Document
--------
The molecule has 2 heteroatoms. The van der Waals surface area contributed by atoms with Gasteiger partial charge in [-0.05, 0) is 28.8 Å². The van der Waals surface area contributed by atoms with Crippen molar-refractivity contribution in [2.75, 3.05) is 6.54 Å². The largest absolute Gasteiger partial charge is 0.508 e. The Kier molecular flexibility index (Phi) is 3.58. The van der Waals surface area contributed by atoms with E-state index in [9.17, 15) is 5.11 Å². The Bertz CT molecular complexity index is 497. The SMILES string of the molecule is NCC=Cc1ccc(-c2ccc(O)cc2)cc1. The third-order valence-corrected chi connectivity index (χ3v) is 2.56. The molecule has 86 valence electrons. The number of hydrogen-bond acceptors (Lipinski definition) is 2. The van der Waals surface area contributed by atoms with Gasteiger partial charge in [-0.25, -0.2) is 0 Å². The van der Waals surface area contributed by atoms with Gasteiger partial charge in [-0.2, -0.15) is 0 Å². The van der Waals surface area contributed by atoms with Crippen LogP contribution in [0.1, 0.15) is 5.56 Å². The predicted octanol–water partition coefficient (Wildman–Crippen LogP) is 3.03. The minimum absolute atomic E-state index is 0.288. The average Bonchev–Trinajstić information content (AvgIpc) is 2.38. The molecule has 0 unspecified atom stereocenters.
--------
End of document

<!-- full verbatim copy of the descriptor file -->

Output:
The molecule has 2 heteroatoms. The van der Waals surface area contributed by atoms with Gasteiger partial charge in [-0.05, 0) is 28.8 Å². The van der Waals surface area contributed by atoms with Crippen molar-refractivity contribution in [2.75, 3.05) is 6.54 Å². The largest absolute Gasteiger partial charge is 0.508 e. The Kier molecular flexibility index (Phi) is 3.58. The van der Waals surface area contributed by atoms with E-state index in [9.17, 15) is 5.11 Å². The Bertz CT molecular complexity index is 497. The SMILES string of the molecule is NCC=Cc1ccc(-c2ccc(O)cc2)cc1. The third-order valence-corrected chi connectivity index (χ3v) is 2.56. The molecule has 86 valence electrons. The number of hydrogen-bond acceptors (Lipinski definition) is 2. The van der Waals surface area contributed by atoms with Gasteiger partial charge in [-0.25, -0.2) is 0 Å². The van der Waals surface area contributed by atoms with Gasteiger partial charge in [-0.2, -0.15) is 0 Å². The van der Waals surface area contributed by atoms with Crippen LogP contribution in [0.1, 0.15) is 5.56 Å². The predicted octanol–water partition coefficient (Wildman–Crippen LogP) is 3.03. The minimum absolute atomic E-state index is 0.288. The average Bonchev–Trinajstić information content (AvgIpc) is 2.38. The molecule has 0 unspecified atom stereocenters.